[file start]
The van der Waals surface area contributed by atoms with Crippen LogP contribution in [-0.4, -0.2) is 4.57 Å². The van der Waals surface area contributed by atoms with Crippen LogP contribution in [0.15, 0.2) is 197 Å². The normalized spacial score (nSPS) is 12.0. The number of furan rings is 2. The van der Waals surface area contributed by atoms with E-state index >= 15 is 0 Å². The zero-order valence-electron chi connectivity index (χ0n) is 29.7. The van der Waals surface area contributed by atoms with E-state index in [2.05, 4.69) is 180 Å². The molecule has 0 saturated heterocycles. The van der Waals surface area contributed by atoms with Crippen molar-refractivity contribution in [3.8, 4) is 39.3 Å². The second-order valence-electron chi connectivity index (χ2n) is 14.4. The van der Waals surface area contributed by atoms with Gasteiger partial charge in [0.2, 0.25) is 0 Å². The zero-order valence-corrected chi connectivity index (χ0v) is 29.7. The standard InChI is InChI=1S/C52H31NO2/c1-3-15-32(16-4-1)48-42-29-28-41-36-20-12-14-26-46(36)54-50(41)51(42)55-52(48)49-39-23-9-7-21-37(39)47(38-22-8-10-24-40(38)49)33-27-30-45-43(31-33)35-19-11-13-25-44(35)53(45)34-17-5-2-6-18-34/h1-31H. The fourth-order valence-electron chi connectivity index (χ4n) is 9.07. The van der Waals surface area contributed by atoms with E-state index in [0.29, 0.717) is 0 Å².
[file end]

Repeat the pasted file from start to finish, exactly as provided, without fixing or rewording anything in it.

The van der Waals surface area contributed by atoms with Crippen LogP contribution in [-0.4, -0.2) is 4.57 Å². The van der Waals surface area contributed by atoms with Crippen LogP contribution in [0.15, 0.2) is 197 Å². The normalized spacial score (nSPS) is 12.0. The number of furan rings is 2. The van der Waals surface area contributed by atoms with E-state index >= 15 is 0 Å². The zero-order valence-electron chi connectivity index (χ0n) is 29.7. The van der Waals surface area contributed by atoms with E-state index in [2.05, 4.69) is 180 Å². The molecule has 0 saturated heterocycles. The van der Waals surface area contributed by atoms with Crippen molar-refractivity contribution in [3.8, 4) is 39.3 Å². The second-order valence-electron chi connectivity index (χ2n) is 14.4. The van der Waals surface area contributed by atoms with Gasteiger partial charge in [0.2, 0.25) is 0 Å². The zero-order valence-corrected chi connectivity index (χ0v) is 29.7. The standard InChI is InChI=1S/C52H31NO2/c1-3-15-32(16-4-1)48-42-29-28-41-36-20-12-14-26-46(36)54-50(41)51(42)55-52(48)49-39-23-9-7-21-37(39)47(38-22-8-10-24-40(38)49)33-27-30-45-43(31-33)35-19-11-13-25-44(35)53(45)34-17-5-2-6-18-34/h1-31H. The fourth-order valence-electron chi connectivity index (χ4n) is 9.07. The van der Waals surface area contributed by atoms with E-state index in [0.29, 0.717) is 0 Å².